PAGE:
Similarly, I am also encouraged to watch for signs of what my dog might find unpleasant. Knowing what my dog would prefer to avoid is important for two reasons. First, I can use those unpleasant consequences to decrease behaviours I don’t want to see in my dog. But perhaps more importantly, I can learn to avoid those things in my training process so that my dog’s experience in working with me is as enjoyable for her as possible. I want my dog to work with me because it’s fun, rewarding, and mostly free of unpleasant consequences. She works with me because she wants to, it’s her choice. She does it of her own free will.
By the time Tiramisu was one year old, I had learned to observe her closely and learn her likes and dislikes. It was the first time in my life I had ever developed that kind of close relationship with a dog. And it was amazing. To know when your dog is frustrated, tired, exhilarated, silly, sad, or content goes so much deeper than just being able to see if she is in pain or not getting into trouble. What a blessing to know another being so well and to feel so connected.
Something that has always struck me about critics of Behavioural Science is that many of them have never actually used it or learned all that much about it. They read the papers and the text books and they critique in excruciating detail the problems with Behavioural Science and the dangerous moral ground that they believe it stands on. I have seen very few negative responses to Behavioural training from people who learned to use it well and found it lacking. (Note: Any form of training, if done badly, will produce bad results and can be criticised.)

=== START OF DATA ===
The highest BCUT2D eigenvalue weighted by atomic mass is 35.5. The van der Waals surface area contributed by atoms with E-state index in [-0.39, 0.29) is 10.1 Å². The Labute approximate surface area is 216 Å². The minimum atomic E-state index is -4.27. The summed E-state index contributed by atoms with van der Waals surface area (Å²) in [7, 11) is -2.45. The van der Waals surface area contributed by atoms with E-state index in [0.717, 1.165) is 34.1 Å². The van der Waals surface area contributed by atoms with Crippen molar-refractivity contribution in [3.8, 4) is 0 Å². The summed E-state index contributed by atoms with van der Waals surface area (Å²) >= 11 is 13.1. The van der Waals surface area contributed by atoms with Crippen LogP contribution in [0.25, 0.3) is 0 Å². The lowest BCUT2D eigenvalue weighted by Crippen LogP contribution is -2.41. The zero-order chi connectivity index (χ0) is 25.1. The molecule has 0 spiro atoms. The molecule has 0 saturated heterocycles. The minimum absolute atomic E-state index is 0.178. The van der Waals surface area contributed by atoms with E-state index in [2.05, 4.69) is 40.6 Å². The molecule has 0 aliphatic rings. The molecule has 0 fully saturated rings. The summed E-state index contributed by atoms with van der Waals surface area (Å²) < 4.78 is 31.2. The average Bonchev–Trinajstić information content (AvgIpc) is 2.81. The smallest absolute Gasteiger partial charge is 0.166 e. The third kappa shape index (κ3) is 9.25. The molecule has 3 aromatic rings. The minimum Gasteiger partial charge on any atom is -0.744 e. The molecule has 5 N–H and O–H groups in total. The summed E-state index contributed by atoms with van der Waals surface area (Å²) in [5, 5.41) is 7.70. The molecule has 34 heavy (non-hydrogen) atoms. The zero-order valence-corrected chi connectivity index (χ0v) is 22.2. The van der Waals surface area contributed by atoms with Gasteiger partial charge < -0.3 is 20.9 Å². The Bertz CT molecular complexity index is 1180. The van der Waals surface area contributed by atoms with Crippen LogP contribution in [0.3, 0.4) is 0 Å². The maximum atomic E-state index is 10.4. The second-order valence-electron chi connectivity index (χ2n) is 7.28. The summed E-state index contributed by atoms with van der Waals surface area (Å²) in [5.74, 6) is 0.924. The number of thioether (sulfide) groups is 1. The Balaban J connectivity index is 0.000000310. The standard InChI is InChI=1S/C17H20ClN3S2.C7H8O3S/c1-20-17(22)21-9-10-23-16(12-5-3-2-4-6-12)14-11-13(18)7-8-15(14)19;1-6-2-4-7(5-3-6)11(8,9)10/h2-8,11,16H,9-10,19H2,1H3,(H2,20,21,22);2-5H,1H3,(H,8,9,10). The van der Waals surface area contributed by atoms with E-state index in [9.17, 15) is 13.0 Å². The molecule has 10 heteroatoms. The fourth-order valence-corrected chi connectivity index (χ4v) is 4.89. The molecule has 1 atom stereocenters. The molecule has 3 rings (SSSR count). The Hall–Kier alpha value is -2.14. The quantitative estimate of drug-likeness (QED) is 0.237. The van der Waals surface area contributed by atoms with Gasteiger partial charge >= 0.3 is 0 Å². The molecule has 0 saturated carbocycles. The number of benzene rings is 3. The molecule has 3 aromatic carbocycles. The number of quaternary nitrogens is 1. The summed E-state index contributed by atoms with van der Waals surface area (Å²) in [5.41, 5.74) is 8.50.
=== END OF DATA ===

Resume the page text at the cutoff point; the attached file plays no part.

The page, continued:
I think it’s easy to dismiss Behavioural Science by oversimplifying it. If we focus on the main attribute of changing behaviour through prescribed methodology, it can be easy to say we are ruling out the element of choice and finding it to be an incomplete solution. But if we look at the whole of Behavioural Science, we soon realize that one cannot leave out consideration of the kaleidoscope of preferences that makes up our subject- our trainee. If we focus instead on a deep understanding of the likes and dislikes of the dog who’s behaviour we are trying to change, the experience immediately becomes intensely personal.
The beauty of training using Behavioural Science is not in the fact that it works. Newton’s laws of motion just “work” too. The beauty lies in our ability to get to know each dog as an individual. We get to work with them as individuals. Each dog is different and unique and we get to see and appreciate all of their wonderful qualities. Every time I get to work with a dog, I get to learn about that dog’s personality. I get to see who they are and see what they will choose. And I have never found anything as satisfying and uniquely “human” as that.
Until next time, have fun with your dogs.
Photo credits -
Did you enjoy this article?
Please let the author know by leaving them a comment below!
And, subscribe to our free weekly digest!
Simply add your email below. A confirmation email will be sent to you.